The government announced today a hike in the fee charged on debit and credit card purchases made by Argentines abroad in a bid to reduce to outflow of dollars from the country.
Resolution 3550 of the Federal Administration of Public Revenue (AFIP) was made public on the Official Gazette today and confirms the increase from 20% to 35% on all card purchases made abroad for “tourism and travelling purposes.” This also applies to flight purchases and tourism packages.
Additionally, dollars to be used for travel bought directly through AFIP will also now carry a 35% surcharge, making the so-called “tourist dollar” – the official exchange rate plus the fee – worth $8.31 today.
According to the resolution, the 35% fee is technically a tax advance, and will still be deductible from income and personal items taxes in an individual’s sworn tax statement.
The chief of cabinet Jorge Capitanich today stated the increase was necessary to safeguard the economy. “We believe that there is a drain of foreign currency via tourism operations,” he said in a press conference this morning. “We must be very careful in the administration of reserves.”
The Central Bank’s dollar reserves have fallen by around 30% this past year, causing concerns about economic stability. Capitanich added: “the volume of reserves in Argentina has been affected, in large part, by the payment of debt [this year], so conditions should normalise soon.”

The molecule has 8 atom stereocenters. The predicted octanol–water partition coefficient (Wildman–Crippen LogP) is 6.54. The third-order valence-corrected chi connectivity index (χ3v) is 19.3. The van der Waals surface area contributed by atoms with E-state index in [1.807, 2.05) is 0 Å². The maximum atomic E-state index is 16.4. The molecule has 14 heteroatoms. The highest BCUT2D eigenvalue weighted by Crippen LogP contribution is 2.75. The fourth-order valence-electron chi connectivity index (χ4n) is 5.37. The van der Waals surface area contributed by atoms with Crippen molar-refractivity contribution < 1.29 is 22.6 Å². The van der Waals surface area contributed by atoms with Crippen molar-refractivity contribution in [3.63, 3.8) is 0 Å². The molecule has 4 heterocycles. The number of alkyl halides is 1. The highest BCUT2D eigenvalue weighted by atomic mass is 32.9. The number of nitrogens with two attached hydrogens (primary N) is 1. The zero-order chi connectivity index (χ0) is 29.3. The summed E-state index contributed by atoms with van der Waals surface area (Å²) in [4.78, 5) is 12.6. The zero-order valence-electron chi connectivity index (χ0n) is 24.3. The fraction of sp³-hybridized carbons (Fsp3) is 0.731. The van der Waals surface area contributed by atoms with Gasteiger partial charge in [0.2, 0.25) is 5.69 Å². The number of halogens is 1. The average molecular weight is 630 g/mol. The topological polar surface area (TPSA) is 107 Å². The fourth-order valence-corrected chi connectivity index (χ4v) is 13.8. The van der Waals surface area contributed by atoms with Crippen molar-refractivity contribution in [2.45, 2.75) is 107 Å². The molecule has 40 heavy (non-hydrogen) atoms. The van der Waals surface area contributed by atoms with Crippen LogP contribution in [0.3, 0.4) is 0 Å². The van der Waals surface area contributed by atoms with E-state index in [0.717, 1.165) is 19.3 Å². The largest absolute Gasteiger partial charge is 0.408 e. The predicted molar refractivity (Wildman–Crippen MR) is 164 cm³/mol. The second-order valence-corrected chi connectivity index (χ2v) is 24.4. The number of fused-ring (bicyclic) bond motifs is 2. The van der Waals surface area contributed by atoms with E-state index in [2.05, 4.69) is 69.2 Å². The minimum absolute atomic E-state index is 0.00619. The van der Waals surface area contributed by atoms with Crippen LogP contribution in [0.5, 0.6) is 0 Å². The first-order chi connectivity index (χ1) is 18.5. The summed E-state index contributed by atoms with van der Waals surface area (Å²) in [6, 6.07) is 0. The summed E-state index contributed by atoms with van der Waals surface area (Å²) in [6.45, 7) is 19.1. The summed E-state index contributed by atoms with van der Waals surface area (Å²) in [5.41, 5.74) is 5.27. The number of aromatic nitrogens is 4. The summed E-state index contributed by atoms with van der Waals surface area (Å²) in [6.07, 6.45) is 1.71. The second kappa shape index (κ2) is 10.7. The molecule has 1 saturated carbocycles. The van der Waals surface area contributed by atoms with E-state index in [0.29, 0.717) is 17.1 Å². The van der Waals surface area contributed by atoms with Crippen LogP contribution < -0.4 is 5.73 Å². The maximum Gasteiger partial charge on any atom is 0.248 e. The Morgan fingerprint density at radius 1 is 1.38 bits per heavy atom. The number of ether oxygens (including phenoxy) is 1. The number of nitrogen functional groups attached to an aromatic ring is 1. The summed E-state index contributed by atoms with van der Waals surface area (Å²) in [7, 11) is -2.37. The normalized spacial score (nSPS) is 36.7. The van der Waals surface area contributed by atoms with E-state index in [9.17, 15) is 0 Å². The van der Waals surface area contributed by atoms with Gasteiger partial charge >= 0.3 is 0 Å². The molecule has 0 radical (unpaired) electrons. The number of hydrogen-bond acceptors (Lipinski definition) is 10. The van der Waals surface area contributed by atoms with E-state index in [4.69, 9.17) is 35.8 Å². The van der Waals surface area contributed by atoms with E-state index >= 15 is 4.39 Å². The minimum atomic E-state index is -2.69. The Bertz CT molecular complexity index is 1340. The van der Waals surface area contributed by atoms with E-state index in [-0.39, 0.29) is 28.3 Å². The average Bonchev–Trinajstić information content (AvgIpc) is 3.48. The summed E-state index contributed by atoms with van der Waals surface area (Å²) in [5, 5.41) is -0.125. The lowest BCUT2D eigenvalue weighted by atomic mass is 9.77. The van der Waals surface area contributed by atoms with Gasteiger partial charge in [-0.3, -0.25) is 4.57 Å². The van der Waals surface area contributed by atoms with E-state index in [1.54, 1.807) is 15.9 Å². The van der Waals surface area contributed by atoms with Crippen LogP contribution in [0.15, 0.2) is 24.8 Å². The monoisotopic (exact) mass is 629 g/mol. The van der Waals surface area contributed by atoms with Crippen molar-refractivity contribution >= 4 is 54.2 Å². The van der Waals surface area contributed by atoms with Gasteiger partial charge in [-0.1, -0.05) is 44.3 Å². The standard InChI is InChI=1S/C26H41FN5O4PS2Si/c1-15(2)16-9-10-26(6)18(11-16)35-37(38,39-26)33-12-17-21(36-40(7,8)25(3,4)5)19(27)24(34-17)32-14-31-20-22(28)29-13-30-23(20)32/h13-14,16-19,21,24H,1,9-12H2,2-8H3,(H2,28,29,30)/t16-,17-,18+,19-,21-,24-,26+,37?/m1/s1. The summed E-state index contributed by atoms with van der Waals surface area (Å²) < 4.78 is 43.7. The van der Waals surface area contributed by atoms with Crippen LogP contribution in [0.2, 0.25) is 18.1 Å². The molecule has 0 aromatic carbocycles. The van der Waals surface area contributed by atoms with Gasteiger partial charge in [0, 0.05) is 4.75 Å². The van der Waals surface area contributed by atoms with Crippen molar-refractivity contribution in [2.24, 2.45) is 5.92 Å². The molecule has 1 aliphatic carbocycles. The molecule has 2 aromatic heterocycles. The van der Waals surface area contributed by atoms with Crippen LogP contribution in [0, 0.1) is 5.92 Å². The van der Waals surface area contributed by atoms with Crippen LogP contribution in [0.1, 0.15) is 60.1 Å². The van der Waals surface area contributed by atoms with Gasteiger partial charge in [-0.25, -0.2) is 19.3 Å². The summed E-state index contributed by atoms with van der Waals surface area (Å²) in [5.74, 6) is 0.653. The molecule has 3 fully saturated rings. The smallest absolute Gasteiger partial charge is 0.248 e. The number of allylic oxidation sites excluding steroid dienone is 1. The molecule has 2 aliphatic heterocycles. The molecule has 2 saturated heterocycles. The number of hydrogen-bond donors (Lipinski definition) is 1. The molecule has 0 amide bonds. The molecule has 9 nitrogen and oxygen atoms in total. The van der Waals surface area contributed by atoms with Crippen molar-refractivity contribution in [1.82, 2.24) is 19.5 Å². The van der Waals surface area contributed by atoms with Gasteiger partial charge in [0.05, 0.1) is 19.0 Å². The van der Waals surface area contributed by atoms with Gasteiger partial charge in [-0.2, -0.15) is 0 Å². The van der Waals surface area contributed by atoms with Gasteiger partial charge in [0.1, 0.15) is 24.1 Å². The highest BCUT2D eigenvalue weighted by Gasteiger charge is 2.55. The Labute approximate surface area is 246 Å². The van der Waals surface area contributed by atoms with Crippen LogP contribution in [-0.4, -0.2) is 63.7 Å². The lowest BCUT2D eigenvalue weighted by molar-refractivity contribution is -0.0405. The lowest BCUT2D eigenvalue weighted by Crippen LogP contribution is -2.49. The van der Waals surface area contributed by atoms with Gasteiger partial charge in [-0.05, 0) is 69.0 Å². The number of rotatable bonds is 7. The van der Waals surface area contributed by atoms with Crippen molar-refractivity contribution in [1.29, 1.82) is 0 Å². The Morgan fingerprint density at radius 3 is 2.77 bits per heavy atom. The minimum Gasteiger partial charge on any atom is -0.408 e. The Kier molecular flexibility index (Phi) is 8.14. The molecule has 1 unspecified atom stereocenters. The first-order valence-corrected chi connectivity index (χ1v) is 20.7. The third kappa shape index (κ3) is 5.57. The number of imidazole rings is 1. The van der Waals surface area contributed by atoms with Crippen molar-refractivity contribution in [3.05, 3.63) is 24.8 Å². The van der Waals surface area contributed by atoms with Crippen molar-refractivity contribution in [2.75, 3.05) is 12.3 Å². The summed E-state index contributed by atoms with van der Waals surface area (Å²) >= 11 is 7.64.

In an attempt to reduce capital flight and hold on to international reserves, the government first imposed controls on foreign exchange at the end of 2011, ruling that all currency purchases must be pre-approved by AFIP. Increasingly strict controls have been added since then, with locals no longer able to purchase dollars for savings and a ‘tax advance’ surcharge added to purchases made abroad.
This has created an underground market for the exchange of dollars on what is known as the ‘blue’ dollar rate. The gap between the two rates is currently around 50%, though has reached over 80%.
On Twitter today, Argentines largely expressed their concern over the higher fees on foreign credit card purchases, particularly as a hike in the surcharge was ruled out by AFIP director Richard Echegaray just a few months ago, and because the new measure comes right before the start of the Christmas and summer holidays.